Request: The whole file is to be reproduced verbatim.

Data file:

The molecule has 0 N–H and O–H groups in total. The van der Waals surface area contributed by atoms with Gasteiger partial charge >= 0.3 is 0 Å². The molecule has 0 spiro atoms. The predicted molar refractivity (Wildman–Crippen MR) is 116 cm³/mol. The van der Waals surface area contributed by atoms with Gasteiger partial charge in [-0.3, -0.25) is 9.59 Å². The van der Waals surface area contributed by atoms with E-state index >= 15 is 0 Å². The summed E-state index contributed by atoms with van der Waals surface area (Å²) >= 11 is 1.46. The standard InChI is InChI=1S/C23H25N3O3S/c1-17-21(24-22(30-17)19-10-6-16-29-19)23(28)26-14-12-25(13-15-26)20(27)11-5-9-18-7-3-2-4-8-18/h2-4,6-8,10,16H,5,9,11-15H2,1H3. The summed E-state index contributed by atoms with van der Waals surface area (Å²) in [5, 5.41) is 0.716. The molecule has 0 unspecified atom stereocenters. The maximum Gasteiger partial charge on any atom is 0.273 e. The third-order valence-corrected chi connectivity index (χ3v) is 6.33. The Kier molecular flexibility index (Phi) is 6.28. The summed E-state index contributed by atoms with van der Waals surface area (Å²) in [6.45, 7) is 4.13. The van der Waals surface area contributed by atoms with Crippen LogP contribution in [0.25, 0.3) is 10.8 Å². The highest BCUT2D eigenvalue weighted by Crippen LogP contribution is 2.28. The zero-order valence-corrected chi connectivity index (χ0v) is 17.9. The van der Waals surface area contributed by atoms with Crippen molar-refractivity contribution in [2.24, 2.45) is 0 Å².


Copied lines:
The molecule has 0 N–H and O–H groups in total. The van der Waals surface area contributed by atoms with Gasteiger partial charge >= 0.3 is 0 Å². The molecule has 0 spiro atoms. The predicted molar refractivity (Wildman–Crippen MR) is 116 cm³/mol. The van der Waals surface area contributed by atoms with Gasteiger partial charge in [-0.3, -0.25) is 9.59 Å². The van der Waals surface area contributed by atoms with E-state index >= 15 is 0 Å². The summed E-state index contributed by atoms with van der Waals surface area (Å²) >= 11 is 1.46. The standard InChI is InChI=1S/C23H25N3O3S/c1-17-21(24-22(30-17)19-10-6-16-29-19)23(28)26-14-12-25(13-15-26)20(27)11-5-9-18-7-3-2-4-8-18/h2-4,6-8,10,16H,5,9,11-15H2,1H3. The summed E-state index contributed by atoms with van der Waals surface area (Å²) in [5, 5.41) is 0.716. The molecule has 0 unspecified atom stereocenters. The maximum Gasteiger partial charge on any atom is 0.273 e. The third-order valence-corrected chi connectivity index (χ3v) is 6.33. The Kier molecular flexibility index (Phi) is 6.28. The summed E-state index contributed by atoms with van der Waals surface area (Å²) in [6.45, 7) is 4.13. The van der Waals surface area contributed by atoms with Crippen LogP contribution in [0.25, 0.3) is 10.8 Å². The highest BCUT2D eigenvalue weighted by Crippen LogP contribution is 2.28. The zero-order valence-corrected chi connectivity index (χ0v) is 17.9. The van der Waals surface area contributed by atoms with Crippen molar-refractivity contribution in [2.24, 2.45) is 0 Å².